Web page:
Gabriel (L), William (R), S.Sudanese students_390.
(photo credit:Ben Hartman)
Despite the support of their classmates and educators, three Herzliya
Interdisciplinary Center students stand to be deported to South Sudan in the
coming days unless a last-minute appeal to the Interior Ministry proves
After plans to deport Israel’s South Sudanese population were
announced in January, students and faculty contacted the Interior Ministry,
requesting student visas for William Akon, Deng Menyeal and Gabriel Thone – to no avail.
They also created a Facebook page titled
“IDC Students against the deportation of 3 students from South
All three students have insisted that they only want to be able
to stay in the country until the spring of 2014, when they are scheduled to
complete their bachelor’s degrees at the IDC Herzliya’s Lauder School of
In an interview with The Jerusalem Post in February, Akon and
Menyeal said that having a college degree could mean the difference between
returning to a life of poverty in South Sudan and returning home with the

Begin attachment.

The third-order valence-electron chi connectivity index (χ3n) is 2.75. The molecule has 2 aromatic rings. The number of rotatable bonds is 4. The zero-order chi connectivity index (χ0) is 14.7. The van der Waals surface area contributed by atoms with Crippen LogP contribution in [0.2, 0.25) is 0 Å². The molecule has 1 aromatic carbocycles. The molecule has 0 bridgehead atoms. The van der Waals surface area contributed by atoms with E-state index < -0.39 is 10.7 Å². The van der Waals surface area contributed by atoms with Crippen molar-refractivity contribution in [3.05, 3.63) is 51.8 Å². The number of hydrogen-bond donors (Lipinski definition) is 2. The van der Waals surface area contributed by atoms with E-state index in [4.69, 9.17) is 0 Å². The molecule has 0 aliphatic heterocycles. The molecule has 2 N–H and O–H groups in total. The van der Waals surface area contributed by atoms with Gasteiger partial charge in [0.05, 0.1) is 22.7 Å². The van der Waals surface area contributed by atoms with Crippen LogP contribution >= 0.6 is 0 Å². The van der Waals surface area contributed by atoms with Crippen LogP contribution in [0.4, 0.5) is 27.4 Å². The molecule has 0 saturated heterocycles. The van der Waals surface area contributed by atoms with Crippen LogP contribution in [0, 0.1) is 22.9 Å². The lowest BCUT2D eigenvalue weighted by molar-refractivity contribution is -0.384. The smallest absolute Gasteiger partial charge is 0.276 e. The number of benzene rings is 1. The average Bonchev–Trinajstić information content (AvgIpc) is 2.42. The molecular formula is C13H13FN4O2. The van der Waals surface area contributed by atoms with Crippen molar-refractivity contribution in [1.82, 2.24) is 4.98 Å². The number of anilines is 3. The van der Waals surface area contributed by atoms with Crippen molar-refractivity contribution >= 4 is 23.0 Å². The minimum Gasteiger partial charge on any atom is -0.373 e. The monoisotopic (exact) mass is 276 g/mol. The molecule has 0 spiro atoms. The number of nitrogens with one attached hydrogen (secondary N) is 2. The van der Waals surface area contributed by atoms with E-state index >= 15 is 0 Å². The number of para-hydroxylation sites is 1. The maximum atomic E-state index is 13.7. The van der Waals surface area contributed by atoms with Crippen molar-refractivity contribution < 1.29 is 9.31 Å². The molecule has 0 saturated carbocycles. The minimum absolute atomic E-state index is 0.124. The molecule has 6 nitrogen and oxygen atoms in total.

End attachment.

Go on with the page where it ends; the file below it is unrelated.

potential to be a leader in their newly formed country.
Menyeal, 30, said
Tuesday that the immigration authorities had arrested him on Monday and released
him, with the instruction that he had until this coming Sunday to leave the
country with his wife and three children, aged four, two and an
Akon said he had yet to be arrested by immigration officials and
had not turned himself in to register for return. He said Thone had gone to the
immigration office earlier this week and asked to stay until after a final
examination at the end of the month, and had left without signing any voluntary
Speaking to the Post on Tuesday, Menyeal said he had not
been to South Sudan since 1987, when he left as a young child for northern Sudan
and then Egypt before crossing into Israel five years ago.
that he, Akon and Thone had met with IDC president Uriel Reichman on Tuesday,
who told them he had launched a final effort to get the Interior Ministry to
either delay their deportations or to grant them student visas so they could
finish their studies.
If nothing changes, however, the three students
could very well find themselves back in South Sudan this time next
“Honestly, if this happens, I will still know that most of the
people in this country, the majority, are good people and support us, and I’ll
never change this opinion,” Menyeal said, adding that “in every nation, there
are good and bad people.”
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